Middle of Nowhere

One woman embraces me, then says I’m welcome in her guestroom any time I visit. Another man invites me fishing tomorrow. A six-year-old girl insists I take her fidget spinner as a gift.

A church lawn. The middle of nowhere.

He’s old. He’s wearing high-waisted trousers, a pressed shirt, and a fedora. So help me, a fedora. Seeing him is like seeing nineteen hundred and fifty-two.

My dog, Ellie Mae, follows this man.

There aren’t many folks here, maybe fifty. Kids are playing with fidget spinners. Girls wear summer dresses. Young men wear boots. Middle-aged men in khakis.

This is dinner on the church grounds.

Behind the building is a hayfield, recently scalped. A few boys hop the fence.

Tables are lined with casserole dishes. Plastic pitchers of tea. Behind the church is a grill. It’s the sturdy kind made from a two-ton iron pipe.

The smell of pecan smoke makes the world seem happy.

Abe is cooking ribs and chicken. His name isn’t really Abe, he admits. It’s Danny. He was the youngest of eight brothers and sisters. He was an incurable tattle-butt. His mother nicknamed him “Honest Abe” to cure him of his habit.

The name stuck.

“Any hotdogs?” asks a kid.

“You want HOTDOGS?” Abe remarks. “Instead of RIBS? What’s wrong with you, child?”

I’m next in line. I ask for a little of everything.

Honest Abe tells me greediness is a vice worse than gluttony.

The evening kicks off with a gospel quartet. The high-tenor is outstanding. He sings notes only Gabriel could reach.

On our blanket: two adults and ten empty plates. My coonhound is nowhere in sight. She has made friends with the old man in the fedora. They are across the lawn.

The unfaithful animal.

The quartet sings “Moving Up To Gloryland.” The baritone is singing so low, it looks like he’s about to lose consciousness.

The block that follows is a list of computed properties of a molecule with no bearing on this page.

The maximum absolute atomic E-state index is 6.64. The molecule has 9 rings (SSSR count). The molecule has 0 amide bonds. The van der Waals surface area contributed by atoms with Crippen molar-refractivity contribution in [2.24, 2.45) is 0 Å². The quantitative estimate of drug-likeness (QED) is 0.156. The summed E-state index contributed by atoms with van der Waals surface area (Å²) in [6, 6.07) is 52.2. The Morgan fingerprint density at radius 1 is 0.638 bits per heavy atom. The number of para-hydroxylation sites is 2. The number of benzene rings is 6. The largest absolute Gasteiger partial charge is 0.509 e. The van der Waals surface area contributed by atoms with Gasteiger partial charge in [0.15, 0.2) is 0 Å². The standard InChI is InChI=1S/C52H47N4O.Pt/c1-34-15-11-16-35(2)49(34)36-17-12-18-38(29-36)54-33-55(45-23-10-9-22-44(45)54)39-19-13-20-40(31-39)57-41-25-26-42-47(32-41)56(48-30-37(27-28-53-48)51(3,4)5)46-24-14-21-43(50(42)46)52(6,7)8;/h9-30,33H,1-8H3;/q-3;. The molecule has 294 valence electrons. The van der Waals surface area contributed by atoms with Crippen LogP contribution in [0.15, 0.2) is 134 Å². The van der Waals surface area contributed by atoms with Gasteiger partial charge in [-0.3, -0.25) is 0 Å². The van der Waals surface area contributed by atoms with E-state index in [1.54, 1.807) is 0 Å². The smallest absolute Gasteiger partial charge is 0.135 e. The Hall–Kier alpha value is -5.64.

The adults finish eating. The sun is almost gone. Kids are in the hayfield. And it looks like—if my eyes are correct—they’re playing Red Rover.

As I live and breathe.

I haven’t played Red Rover since fourth grade. Greg Campbell popped a rotator cuff when his big brother plowed into him.

The kids are a nearly a half mile away, unsupervised. The parents aren’t worried. This is rural America.

The sun is down. The gnats will not quit. If I’ve swatted one, I’ve swatted every gnat in South Alabama.

The quartet is still at it. The grand finale is a big finish. The high-tenor is going to need an IV drip when he’s through.

Applause. Standing ovation. Time to clean up and go home.

One woman embraces me, then says I’m welcome in her guestroom any time I visit. Another man invites me fishing tomorrow. A six-year-old girl insists I take her fidget spinner as a gift.

The old man in the fedora kisses my dog on the snout before bringing her to me. He tells me to take care of his new girlfriend.

Yeah. I know.

The world is a mess. People are angry, and the cost of living is up. But when folks tell me this world has gone to hell, I think about what I saw here.


I just don’t buy it.


  1. LeAnne Storey - May 24, 2017 12:34 pm

    Enjoyed this, it took me back. Nice to know it still happens.

  2. Candy Clark - May 24, 2017 12:58 pm

    AMEN!! I’m with ya. I live in rural Idaho and it’s not only a blessing but heaven! Keep writing, please.

  3. Debbie - May 24, 2017 1:03 pm

    Loved this one. Have experienced this but could not put it into words. Love you.

  4. J V Pittman - May 24, 2017 1:04 pm

    Sean….I drive a truck for a living, mostly in the midwest and south. I see good everyday and in almost every place that I go. I strive to see the positive and tune out all of the negativity that we are bombarded with each day. Thank you for writing about common humanity… ..especially from a southerners point of view. P.S. I had a wonderful companion dog for 14 years that I had adopted out of a shelter….her name was Jessie Mae. I wanted her to have a good ole southern name. Thanks again Sean and keep em coming…